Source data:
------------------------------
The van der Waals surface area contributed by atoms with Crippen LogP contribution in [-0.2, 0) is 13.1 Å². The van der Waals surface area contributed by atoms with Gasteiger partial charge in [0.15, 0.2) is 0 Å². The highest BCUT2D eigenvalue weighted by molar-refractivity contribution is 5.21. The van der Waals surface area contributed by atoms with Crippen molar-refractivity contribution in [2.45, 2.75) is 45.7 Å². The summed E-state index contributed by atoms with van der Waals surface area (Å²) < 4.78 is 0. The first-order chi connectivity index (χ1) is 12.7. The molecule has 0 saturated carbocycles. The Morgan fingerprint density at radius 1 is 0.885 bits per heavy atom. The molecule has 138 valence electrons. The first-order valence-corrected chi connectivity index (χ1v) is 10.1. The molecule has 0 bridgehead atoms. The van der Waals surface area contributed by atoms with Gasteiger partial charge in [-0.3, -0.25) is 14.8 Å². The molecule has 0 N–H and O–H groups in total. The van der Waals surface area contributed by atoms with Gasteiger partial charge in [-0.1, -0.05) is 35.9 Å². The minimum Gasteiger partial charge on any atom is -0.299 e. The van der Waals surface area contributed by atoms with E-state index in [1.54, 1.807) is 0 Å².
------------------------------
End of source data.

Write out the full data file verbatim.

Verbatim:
The van der Waals surface area contributed by atoms with Crippen LogP contribution in [-0.2, 0) is 13.1 Å². The van der Waals surface area contributed by atoms with Gasteiger partial charge in [0.15, 0.2) is 0 Å². The highest BCUT2D eigenvalue weighted by molar-refractivity contribution is 5.21. The van der Waals surface area contributed by atoms with Crippen molar-refractivity contribution in [2.45, 2.75) is 45.7 Å². The summed E-state index contributed by atoms with van der Waals surface area (Å²) < 4.78 is 0. The first-order chi connectivity index (χ1) is 12.7. The molecule has 0 saturated carbocycles. The Morgan fingerprint density at radius 1 is 0.885 bits per heavy atom. The molecule has 138 valence electrons. The first-order valence-corrected chi connectivity index (χ1v) is 10.1. The molecule has 0 bridgehead atoms. The van der Waals surface area contributed by atoms with Gasteiger partial charge in [-0.3, -0.25) is 14.8 Å². The molecule has 0 N–H and O–H groups in total. The van der Waals surface area contributed by atoms with Gasteiger partial charge in [-0.1, -0.05) is 35.9 Å². The minimum Gasteiger partial charge on any atom is -0.299 e. The van der Waals surface area contributed by atoms with E-state index in [1.54, 1.807) is 0 Å².